24 Hours in Dublin

When you find yourself with a day to spend in Dublin, Ireland, you will be in a place where more pints of fresh Guinness are poured than anywhere else and you can listen to music from a tin flute and fiddle.

Dublin is the largest and most populous city on the island of Ireland. It is situated at the mouth of the River Lithey and sits on Ireland’s east coast on the Irish Sea. Gaelic, the Irish language, can be seen written almost everywhere alongside English. Although most all of the county’s citizens speak English, the Irish work hard to preserve their heritage. And with so many cheap tickets to Dublin, more and more people are coming to visit and appreciate that heritage.


Get yourself lost in Phoenix Park

Its 11 kilometer wall circles around one of the largest city parks in all of Europe. Its interior is home to 707 hectares of tree-lined avenues and grasslands. Since the 17th century it has been home to a herd of wild Fallow deer which can be seen roaming the park. Being a place frequented by Irish novelist James Joyce, he mentions it in his novels Finnegan’s Wake and Ulysses. The residence of the Irish president resides within Phoenix Park. You can visit one of Dublin’s main attractions while in Phoenix Park, the Dublin Zoo.  It is home to 700 animal species and exotic birds from around the world. Founded in 1830, it is one of the top three oldest zoos in the world. Phoenix Park is home to numerous other sites of interest including gardens and monuments. One can spend hours walking through the natural beauty of this park never realizing you are in the middle of a crowded city. Visit http://www.phoenixpark.ie/ to see more information.


Get locked up in Kilmainham Gaol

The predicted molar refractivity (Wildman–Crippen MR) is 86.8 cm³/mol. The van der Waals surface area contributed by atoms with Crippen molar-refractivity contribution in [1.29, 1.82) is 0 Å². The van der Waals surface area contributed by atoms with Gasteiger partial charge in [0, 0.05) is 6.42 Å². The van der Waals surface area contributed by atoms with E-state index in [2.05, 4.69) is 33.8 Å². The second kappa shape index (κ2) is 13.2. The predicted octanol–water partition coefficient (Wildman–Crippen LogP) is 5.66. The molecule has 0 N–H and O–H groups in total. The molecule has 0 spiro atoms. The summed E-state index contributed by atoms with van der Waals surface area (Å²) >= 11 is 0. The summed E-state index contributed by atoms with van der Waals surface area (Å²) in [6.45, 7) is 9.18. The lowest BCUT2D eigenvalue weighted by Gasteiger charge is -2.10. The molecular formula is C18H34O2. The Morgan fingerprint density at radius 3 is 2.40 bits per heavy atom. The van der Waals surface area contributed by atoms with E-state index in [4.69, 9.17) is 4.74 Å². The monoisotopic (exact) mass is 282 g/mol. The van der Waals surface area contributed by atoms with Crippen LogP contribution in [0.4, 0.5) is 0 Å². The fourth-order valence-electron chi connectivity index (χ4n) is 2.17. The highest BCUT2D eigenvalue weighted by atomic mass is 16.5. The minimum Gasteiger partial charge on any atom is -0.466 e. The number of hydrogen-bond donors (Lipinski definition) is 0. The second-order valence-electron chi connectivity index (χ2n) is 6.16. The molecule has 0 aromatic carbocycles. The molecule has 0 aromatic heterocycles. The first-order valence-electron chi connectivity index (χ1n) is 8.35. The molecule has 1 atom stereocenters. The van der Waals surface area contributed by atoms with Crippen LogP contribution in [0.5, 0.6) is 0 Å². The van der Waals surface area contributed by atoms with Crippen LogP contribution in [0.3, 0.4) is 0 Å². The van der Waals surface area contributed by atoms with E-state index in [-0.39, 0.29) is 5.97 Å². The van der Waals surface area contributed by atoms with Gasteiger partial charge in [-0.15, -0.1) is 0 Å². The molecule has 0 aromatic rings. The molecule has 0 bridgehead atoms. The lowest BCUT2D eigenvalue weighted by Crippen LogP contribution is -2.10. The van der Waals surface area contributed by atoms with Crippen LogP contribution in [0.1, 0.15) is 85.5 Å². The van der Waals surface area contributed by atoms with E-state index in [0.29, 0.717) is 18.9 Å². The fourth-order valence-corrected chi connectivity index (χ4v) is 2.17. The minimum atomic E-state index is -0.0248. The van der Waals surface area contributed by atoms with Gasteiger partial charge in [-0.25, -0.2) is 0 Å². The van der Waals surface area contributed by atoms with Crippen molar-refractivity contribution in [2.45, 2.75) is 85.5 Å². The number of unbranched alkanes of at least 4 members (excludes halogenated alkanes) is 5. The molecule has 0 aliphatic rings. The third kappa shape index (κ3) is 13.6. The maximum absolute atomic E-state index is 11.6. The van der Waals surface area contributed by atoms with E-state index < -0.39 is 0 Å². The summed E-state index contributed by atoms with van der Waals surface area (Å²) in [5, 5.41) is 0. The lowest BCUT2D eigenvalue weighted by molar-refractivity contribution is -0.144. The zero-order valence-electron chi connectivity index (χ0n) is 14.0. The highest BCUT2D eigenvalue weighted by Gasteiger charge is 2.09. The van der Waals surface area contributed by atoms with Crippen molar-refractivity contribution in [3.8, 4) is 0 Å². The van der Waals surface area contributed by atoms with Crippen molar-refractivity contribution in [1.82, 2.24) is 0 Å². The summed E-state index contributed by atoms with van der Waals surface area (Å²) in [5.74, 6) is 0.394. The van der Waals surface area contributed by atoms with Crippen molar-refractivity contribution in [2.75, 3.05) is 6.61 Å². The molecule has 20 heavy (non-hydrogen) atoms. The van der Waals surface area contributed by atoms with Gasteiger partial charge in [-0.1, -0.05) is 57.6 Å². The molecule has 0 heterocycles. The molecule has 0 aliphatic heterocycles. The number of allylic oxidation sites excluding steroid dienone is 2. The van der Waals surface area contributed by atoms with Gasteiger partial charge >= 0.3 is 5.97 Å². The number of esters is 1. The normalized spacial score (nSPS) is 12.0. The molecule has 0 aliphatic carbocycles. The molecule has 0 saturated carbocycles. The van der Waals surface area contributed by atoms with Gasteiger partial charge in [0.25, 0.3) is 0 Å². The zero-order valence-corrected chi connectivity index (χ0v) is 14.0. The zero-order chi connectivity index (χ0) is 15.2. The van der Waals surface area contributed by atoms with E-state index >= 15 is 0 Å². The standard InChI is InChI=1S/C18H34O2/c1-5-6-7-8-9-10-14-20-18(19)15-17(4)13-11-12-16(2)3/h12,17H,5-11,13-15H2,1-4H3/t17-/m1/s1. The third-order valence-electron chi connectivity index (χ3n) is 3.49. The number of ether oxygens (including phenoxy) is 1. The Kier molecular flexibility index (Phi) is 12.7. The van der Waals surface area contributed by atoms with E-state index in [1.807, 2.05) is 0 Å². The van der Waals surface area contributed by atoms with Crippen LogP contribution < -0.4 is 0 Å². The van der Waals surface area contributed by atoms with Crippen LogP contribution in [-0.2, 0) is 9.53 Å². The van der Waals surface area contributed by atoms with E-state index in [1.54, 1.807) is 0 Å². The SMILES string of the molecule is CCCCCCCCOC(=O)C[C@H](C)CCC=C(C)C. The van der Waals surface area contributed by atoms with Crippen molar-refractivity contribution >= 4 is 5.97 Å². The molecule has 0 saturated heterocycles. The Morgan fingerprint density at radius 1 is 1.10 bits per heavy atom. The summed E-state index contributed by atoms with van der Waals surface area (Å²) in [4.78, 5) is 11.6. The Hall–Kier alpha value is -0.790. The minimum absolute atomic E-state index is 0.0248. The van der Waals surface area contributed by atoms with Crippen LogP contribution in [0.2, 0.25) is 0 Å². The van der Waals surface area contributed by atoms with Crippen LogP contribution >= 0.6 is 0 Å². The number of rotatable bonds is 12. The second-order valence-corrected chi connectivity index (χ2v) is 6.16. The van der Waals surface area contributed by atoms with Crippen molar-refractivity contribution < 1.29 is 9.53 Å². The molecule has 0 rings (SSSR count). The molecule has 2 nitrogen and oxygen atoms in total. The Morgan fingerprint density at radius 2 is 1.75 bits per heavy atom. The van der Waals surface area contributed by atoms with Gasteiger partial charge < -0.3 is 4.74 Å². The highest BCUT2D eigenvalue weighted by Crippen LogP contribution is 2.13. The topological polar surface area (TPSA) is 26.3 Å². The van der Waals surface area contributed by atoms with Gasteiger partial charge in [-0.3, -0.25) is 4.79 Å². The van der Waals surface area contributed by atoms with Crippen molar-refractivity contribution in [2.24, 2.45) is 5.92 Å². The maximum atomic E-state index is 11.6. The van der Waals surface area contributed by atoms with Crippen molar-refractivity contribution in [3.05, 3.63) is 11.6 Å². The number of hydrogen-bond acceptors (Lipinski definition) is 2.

A grisly prison built in 1796 which became the final home to several leaders of Irish rebellions during the struggles for an independent state. At Kilmainham there was no segregation among prisoners. Men, women, and children were imprisoned together and there was even no separation between hard criminals and petty thieves. The prisoners were given only a candle for light and heat and spent most of their time in the cold, dark, and damp cells. The prison was at its fullest capacity during the Irish Potato Famine when numerous prisoners inhabited a cell that was made for one. The youngest resident to Kilmainham was just five years old. The tour lasts about an hour and a half, giving you time to explore the museum before being led through the building by a storytelling guide, who tells you of the fates that many suffered within the walls. The tour cost €6.00 and the last admission is at five p.m.


Walk along the cobblestone street of Temple Bar

While home to many bars and pubs, Temple Bar is a street, not an establishment. It is Dublin’s cultural quarter where an Irish pub experience with a pint and Irish music can be had. Hear some authentic live music that will keep your blood pumping and experience the freshest Guinness in the world, made with the perfect pour. Temple Bar is home to many shops and restaurants to suit many budgets.

Photo Credit: infomatique